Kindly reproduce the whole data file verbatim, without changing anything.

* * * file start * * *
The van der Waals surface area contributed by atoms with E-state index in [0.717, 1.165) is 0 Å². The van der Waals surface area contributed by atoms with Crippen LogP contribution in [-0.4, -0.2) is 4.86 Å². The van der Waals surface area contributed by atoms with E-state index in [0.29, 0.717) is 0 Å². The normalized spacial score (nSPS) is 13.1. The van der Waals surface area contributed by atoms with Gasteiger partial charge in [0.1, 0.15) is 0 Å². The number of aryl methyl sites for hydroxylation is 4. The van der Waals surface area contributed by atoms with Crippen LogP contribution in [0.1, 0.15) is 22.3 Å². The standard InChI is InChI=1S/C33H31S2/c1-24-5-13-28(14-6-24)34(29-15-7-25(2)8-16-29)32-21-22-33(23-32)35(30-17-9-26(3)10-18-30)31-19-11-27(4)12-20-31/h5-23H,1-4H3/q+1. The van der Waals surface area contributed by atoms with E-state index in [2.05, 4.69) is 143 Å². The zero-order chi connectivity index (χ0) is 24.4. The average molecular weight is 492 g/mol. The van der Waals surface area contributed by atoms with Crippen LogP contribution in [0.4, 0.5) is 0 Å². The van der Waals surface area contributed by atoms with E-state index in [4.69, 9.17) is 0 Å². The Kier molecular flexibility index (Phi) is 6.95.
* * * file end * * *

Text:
The van der Waals surface area contributed by atoms with E-state index in [0.717, 1.165) is 0 Å². The van der Waals surface area contributed by atoms with Crippen LogP contribution in [-0.4, -0.2) is 4.86 Å². The van der Waals surface area contributed by atoms with E-state index in [0.29, 0.717) is 0 Å². The normalized spacial score (nSPS) is 13.1. The van der Waals surface area contributed by atoms with Gasteiger partial charge in [0.1, 0.15) is 0 Å². The number of aryl methyl sites for hydroxylation is 4. The van der Waals surface area contributed by atoms with Crippen LogP contribution in [0.1, 0.15) is 22.3 Å². The standard InChI is InChI=1S/C33H31S2/c1-24-5-13-28(14-6-24)34(29-15-7-25(2)8-16-29)32-21-22-33(23-32)35(30-17-9-26(3)10-18-30)31-19-11-27(4)12-20-31/h5-23H,1-4H3/q+1. The van der Waals surface area contributed by atoms with E-state index in [2.05, 4.69) is 143 Å². The zero-order chi connectivity index (χ0) is 24.4. The average molecular weight is 492 g/mol. The van der Waals surface area contributed by atoms with Crippen LogP contribution in [0.4, 0.5) is 0 Å². The van der Waals surface area contributed by atoms with E-state index in [4.69, 9.17) is 0 Å². The Kier molecular flexibility index (Phi) is 6.95.